Matt Garstka is a progressive-metal drummer who never imagined he would be part of the band Animals As Leaders. Yes, he has been a drummer all his life. But it was always about jazz. And the idea of any other genre may not have crossed his mind until he graduated from Berklee. At the prestigious music college, the 24-year-old musician from Massachusetts worked as a session drummer.
Matt Garstka knew that it was a long shot, and yet he kept going as inspired by his mentors from Los Angeles, where he spent most of his days. “…I had mentors who were realistic. That pushed me to play more. I aimed to be so good that people had no option but to hire me.” This is the kind of fire that lit his path every day, bringing out a drummer that we all look up to today.
Matt was a metal fan. But the genre has a formulaic drumming system that turned him off. He would only play metal in a forward-thinking band like Animals As Leaders – and that is where he found himself. To him, their metal fusion approach is the best way to enjoy what he likes the most. The band featured jazz influences and rich harmony and melodic sensibility that makes more sense to him than any other playing style.
Thanks to the reality of social media, where auditions are efficient and easy, Matt landed the AAL gig without a struggle. He got a tip from a friend advising him to join the open drum chair. He posted several videos of his playing and shared the link with AAL guitarist Tosin Abasi and also with Javier Reyes. The trio met at NAMM, which initiated him into the band. This was just a stage set up for his real music career.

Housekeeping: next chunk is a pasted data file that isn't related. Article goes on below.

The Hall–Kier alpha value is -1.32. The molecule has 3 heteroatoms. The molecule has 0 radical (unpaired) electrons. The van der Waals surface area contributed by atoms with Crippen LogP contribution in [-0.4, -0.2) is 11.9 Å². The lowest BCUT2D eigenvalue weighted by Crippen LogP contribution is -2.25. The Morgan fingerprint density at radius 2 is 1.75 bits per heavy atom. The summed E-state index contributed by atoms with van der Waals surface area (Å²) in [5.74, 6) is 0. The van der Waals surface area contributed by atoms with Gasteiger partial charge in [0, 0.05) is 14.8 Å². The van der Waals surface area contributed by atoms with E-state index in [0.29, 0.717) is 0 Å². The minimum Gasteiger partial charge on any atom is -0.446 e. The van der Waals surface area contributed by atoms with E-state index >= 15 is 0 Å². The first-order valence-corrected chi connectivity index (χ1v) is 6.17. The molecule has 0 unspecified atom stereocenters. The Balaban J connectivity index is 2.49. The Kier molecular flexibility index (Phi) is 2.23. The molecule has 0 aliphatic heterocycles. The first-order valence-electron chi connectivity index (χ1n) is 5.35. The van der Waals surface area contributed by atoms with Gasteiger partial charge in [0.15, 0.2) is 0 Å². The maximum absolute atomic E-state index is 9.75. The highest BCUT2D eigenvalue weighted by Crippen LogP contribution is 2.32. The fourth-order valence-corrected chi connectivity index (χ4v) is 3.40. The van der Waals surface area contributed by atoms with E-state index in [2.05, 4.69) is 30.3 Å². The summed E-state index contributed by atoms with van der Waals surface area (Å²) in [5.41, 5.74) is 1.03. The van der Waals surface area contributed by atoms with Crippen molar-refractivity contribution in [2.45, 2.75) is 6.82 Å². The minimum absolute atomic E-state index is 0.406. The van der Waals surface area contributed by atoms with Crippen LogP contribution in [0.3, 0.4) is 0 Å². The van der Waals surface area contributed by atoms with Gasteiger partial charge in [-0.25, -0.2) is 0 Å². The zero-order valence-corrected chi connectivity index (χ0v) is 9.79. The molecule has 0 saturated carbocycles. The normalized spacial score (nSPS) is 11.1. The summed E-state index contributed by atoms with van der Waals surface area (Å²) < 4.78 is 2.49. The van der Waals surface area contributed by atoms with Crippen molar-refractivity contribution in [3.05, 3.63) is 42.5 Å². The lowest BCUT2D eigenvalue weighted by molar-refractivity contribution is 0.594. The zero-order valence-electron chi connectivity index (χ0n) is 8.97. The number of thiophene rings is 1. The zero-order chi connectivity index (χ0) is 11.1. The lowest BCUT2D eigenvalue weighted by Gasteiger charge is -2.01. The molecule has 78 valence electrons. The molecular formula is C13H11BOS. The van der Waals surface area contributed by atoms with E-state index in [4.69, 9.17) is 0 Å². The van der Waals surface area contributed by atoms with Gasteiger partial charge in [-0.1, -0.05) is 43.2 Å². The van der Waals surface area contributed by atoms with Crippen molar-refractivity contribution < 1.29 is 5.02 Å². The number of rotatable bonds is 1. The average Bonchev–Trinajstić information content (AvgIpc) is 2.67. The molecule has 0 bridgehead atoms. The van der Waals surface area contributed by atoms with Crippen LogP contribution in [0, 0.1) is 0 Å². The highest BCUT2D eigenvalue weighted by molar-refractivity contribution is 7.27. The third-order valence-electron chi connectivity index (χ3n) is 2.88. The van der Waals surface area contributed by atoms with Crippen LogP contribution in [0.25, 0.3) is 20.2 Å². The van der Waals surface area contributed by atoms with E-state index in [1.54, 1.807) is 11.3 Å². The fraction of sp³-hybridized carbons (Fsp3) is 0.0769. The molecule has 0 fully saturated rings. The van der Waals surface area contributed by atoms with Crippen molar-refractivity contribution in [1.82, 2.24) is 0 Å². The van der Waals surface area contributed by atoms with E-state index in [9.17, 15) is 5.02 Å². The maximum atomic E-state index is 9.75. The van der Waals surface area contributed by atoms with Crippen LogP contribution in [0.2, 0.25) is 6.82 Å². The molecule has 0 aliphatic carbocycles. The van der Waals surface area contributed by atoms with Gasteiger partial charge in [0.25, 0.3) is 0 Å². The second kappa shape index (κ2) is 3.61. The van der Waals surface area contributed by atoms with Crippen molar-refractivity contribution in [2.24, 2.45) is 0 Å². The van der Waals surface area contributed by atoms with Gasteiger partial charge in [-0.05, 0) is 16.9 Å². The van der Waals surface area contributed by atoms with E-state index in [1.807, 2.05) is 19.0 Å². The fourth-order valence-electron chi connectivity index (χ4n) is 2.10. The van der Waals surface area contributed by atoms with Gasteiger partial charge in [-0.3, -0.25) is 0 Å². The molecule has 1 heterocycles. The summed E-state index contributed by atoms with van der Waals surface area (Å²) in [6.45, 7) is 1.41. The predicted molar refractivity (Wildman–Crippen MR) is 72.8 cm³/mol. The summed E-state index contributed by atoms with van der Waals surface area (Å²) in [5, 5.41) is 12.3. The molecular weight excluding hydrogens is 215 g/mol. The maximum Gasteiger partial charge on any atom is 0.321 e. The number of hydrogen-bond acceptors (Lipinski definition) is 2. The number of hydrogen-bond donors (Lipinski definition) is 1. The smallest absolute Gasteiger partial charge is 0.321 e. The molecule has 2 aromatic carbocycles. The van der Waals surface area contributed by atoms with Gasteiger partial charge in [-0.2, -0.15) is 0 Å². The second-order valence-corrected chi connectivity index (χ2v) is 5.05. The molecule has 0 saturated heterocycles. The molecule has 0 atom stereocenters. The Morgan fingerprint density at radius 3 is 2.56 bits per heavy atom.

The extreme-metal world has been plagued with un-dynamic playing for many years. Matt has set his mind on changing that, using everything in his power. Listen to The Joy of Motion, and you will hear the changes. He commends that The Animals did not even use lived drum on their first albums. “It took a lot of effort convincing them to let me work this way.” He adds. Also, he says that a demo with programmed beats is quite easy, but the actual recording is something else.
On his debut, every beat is included by Misha Mansoor, a Periphery guitarist. And then, there is a breakthrough follow-up with Weightless, which was a combination of programming and recorded tunes by Navene Koperweis on a hand pan. According to him, these hits are easy to program, and that is why they are very famous. “You can add anything you want to improve your music.”
However, Matt refuses to use triggers, live or in the studio. He says this is because they don’t offer the dynamics on the bass drums. His interest is in orchestrations, like improving the bass tune with a snare – as seen on ‘Ka$cade’ (the intro is a snare drum and then bass drums).
Matt Garstka continues to inspire the world of drumming with his innovative and unique styles. He got his validation playing with AAL at Tama’s 40th Anniversary Party.